Since the publication of ImagineNation in 2011, the CLA has consistently promoted the benefits of arts and cultural learning for all children. In doing that, they have amassed the research, evidence and statistics we need to speak with one voice. This isn’t about separate art forms fighting their own corner. It’s about promoting the importance of a broad and rich artistic and cultural offer; an inheritance that belongs to every child. My background is in theatre and that’s where I’ve spent my professional working life, but I want the widest possible range of art forms and experiences to be available to children and young people both inside and outside of school. I believe the CLA enables us as a sector to better speak alongside and on behalf of each other.
As well as giving us these kinds of tools, the CLA has also kept a steady and consistent focus on arts and cultural learning and social justice. The playing field isn’t equal. Some students get access to high quality arts provision that helps shape and round their lives, some don’t. The fact that we still need to make the case for why this is an entitlement that all young people should have access to is, at best, mystifying. But the CLA provides us with the essential facts, figures and evidence to do so.
There are some positive signs. The DCMS select committee recently published Changing Lives – the social impact of participation in culture and sport. It’s a good read and has solid and sensible things to say. It feels important that the report noted:
“We are deeply concerned by the evidence we received around the downgrading of arts subjects in schools, with all the consequent implications for children’s development, wellbeing, experiences, careers and, ultimately, life chances. It is not enough for the DCMS and DfE to simply expect schools to provide a ‘broad and balanced curriculum’; they need to take action to ensure that this is actually happening.”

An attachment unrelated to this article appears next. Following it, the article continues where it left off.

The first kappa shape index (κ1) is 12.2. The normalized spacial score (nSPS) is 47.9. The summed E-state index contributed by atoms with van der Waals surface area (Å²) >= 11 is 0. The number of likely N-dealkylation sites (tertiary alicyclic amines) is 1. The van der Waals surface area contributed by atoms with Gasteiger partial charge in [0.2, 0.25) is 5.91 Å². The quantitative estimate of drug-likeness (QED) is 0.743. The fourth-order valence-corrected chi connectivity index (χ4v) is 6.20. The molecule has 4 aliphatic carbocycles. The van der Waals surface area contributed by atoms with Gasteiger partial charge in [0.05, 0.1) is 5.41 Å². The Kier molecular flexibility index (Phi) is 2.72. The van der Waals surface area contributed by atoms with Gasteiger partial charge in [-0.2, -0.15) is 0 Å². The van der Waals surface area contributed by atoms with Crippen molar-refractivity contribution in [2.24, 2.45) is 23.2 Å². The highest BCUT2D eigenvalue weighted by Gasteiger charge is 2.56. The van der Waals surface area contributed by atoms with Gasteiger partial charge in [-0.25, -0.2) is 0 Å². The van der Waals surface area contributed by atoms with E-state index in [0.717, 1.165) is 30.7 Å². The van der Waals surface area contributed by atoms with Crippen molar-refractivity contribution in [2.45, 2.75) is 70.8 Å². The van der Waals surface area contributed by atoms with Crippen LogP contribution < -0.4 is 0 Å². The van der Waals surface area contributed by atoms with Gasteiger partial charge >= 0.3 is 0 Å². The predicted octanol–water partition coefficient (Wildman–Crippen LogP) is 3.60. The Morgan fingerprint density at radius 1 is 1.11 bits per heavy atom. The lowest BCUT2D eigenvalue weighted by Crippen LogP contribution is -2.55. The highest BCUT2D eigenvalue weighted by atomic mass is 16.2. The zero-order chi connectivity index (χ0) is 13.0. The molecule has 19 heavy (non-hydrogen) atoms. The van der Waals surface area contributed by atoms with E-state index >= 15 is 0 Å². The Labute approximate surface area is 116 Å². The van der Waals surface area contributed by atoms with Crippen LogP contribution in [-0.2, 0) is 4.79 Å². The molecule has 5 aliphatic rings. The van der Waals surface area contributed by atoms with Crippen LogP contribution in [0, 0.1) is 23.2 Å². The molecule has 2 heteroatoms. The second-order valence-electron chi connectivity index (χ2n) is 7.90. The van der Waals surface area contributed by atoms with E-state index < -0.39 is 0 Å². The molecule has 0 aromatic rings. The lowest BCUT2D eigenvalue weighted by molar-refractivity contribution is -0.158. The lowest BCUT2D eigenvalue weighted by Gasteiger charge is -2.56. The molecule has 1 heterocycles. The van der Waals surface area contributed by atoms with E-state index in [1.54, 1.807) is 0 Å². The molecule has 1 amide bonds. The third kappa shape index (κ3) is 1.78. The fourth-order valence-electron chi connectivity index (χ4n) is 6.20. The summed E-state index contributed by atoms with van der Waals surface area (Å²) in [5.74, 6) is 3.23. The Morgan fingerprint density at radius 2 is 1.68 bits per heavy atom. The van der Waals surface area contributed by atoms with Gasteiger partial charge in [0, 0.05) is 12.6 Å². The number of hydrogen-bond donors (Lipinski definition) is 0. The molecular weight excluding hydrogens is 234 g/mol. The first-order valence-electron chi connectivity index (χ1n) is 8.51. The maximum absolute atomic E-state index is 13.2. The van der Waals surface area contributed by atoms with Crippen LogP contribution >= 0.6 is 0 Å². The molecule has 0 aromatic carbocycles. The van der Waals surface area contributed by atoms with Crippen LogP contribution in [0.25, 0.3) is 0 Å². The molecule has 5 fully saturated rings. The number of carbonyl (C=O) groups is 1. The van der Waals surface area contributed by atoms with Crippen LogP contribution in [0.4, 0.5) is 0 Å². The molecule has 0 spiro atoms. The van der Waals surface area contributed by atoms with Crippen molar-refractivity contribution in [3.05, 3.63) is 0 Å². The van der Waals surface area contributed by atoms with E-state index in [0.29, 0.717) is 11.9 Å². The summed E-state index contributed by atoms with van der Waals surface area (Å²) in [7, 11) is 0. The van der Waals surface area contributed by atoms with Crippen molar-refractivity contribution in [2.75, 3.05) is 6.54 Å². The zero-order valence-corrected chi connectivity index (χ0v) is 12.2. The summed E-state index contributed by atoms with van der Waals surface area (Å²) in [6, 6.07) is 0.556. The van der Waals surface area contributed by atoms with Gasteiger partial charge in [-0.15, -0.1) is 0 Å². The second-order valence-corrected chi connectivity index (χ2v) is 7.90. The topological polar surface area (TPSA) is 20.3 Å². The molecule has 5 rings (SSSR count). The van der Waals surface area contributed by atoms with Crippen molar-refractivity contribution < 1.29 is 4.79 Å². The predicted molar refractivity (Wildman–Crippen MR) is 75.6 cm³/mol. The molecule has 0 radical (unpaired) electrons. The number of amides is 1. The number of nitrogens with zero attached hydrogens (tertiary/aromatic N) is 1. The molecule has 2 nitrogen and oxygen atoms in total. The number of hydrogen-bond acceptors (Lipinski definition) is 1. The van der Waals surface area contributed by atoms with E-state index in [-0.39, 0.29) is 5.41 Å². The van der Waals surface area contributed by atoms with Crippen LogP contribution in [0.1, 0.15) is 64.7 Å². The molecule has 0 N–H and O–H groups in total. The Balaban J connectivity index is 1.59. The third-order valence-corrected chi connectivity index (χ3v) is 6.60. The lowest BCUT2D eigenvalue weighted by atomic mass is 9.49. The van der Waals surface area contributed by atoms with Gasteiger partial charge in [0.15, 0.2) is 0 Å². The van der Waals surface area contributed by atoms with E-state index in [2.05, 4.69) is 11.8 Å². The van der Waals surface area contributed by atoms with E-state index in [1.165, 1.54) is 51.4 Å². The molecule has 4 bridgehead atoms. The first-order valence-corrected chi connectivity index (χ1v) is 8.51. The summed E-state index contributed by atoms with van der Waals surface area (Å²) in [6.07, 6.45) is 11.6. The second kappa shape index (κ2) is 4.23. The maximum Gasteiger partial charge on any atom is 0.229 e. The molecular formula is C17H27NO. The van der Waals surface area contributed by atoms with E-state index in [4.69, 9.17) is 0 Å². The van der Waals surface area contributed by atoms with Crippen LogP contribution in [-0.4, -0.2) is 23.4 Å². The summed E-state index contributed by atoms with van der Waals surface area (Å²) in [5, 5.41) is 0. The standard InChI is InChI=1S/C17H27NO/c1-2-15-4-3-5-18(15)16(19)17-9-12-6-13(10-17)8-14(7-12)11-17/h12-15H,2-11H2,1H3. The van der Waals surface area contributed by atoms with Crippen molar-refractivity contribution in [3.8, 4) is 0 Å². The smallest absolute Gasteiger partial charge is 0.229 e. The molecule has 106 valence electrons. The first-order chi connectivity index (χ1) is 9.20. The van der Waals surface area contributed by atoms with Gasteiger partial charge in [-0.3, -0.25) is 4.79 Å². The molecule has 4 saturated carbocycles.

Watch this space for responses.
At some point though, do we decide that Education is too important to be allowed to be a political football. Should it be taken out of the control of politicians and put into the hands of educationalists; people working on a daily basis with young people who use evidence to inform decision making about the knowledge and experiences children need to develop their identity and begin to take their place in the world. Should we be calling for a commission into the state of Education to enable a serious ‘state of the nation’ review with teachers, young people, headteachers, parents, academics and employers. Together we could interrogate whether the current system is fit for purpose. Is it bringing out the best in every child and helping every child be their best? Or is it a system that has been developed around the needs of the top 30% of children as opposed to 100% of children?
I am constantly moved by the moral purpose of school leaders and teachers, of arts organisations and artists who all strive to make a positive difference in the lives of children. However, to really do so, we may need to recalibrate what is valued in a school and in a child and in an artist or arts organisations work.
Do we value the arts and cultural opportunities in this country enough to make sure everyone has equitable access to them? The answer currently is no but the CLA is working hard, and will continue to work alongside many others, to ensure that answer changes.
I hope the membership of the growing CLA community continues to expand and that with your help we keep championing the things that enable all young people to have equal access to high quality arts experiences as audiences, makers, participants and leaders.
Chair of CLA and Director of Education, Royal Shakespeare Company